The more attention I pay to the muzak in the background at various suburban stores, the more I've noticed sort of a subversive undercurrent to what is played. Along with the dubious standards like The Girl From Ipanema and Hotel California, they seem to be introducing covers of songs that could have (at least at one point) been called underground.

The first instance was a couple of years ago at Wal-Mart, where I heard Iron Man -- you know, the song by those crazy pigeon-eaters Black Sabbath -- being played on a slightly vibrato organ in the bathroom. I promise I'm not making this up, it was there, soft but unmistakable. A year or so later I was in a mid-scale yuppie restaurant, I don't remember where, and heard a cover of Smells Like Teen Spirit by Nirvana. Yeah, off the same album that a large part of my generation lost its musical virginity to, being played with, if I recall correctly, saxophones, a brushed snare, and a vibraphone. What inspired me to write this was hearing a rendition of Venus in Furs coming out of the overhead speakers at a local Mexican restaurant about two weeks ago. Shiny, shiny, shiny boots of leather, indeed...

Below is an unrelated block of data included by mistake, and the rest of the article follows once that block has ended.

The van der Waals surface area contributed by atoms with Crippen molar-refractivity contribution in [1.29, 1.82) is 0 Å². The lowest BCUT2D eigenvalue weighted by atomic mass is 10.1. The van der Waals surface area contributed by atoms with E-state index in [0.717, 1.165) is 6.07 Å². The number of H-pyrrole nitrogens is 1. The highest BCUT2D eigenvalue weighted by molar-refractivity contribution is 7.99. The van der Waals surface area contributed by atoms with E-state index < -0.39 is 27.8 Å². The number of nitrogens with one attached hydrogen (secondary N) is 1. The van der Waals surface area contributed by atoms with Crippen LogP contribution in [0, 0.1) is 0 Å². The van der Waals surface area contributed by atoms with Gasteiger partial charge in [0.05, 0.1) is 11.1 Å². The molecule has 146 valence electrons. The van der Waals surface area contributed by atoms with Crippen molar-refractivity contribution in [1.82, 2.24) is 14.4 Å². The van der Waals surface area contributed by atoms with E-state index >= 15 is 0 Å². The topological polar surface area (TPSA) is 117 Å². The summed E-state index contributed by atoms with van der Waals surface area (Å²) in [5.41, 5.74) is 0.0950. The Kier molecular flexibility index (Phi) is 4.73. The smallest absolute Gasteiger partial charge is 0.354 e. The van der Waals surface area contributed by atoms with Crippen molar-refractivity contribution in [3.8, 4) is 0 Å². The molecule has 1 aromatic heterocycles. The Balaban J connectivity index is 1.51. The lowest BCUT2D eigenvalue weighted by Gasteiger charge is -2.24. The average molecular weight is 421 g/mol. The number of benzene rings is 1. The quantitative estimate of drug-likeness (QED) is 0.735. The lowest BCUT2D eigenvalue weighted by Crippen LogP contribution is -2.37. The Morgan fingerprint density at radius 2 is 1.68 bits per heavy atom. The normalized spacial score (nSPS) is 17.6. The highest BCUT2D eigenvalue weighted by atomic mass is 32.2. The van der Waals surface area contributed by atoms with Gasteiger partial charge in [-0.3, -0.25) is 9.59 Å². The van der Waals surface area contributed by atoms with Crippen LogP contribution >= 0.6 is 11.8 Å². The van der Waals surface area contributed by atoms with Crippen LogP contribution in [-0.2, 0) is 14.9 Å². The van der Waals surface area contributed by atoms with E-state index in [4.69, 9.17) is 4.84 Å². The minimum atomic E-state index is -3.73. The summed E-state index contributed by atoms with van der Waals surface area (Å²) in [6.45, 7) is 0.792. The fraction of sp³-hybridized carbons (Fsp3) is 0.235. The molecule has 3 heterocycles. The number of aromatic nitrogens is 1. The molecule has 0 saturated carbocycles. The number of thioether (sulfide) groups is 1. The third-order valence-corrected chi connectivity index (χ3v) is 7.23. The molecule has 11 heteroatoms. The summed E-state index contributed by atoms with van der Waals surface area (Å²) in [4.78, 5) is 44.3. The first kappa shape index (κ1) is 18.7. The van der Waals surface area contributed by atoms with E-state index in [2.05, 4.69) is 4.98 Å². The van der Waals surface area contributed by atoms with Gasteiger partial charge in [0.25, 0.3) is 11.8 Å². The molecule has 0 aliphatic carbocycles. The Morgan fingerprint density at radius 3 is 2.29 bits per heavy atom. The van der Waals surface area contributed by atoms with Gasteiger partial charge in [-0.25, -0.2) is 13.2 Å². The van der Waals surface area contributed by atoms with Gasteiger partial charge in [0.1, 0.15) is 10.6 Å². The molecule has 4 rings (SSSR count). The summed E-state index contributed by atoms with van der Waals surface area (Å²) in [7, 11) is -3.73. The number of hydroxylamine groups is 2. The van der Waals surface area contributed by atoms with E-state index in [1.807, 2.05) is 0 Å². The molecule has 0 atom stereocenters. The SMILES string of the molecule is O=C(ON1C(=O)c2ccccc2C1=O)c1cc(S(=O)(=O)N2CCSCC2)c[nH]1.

My theory is that somewhere along the muzak chain, above the barbiturate-drowsy drones who crank out the notes but below the faceless suits that collect the money, there is a snickering music lover working quietly but diligently to mutate the system from inside. I can see him now, sneaking in a "college town favorites" fakebook and copying the notes, transposing their key to be compatible with a synthesized string section. With any luck at all he or one of his apprentices will still be there in twenty years, creating drab but recognizable cover versions of Adam Beyer, Radiohead or maybe Aphex Twin.

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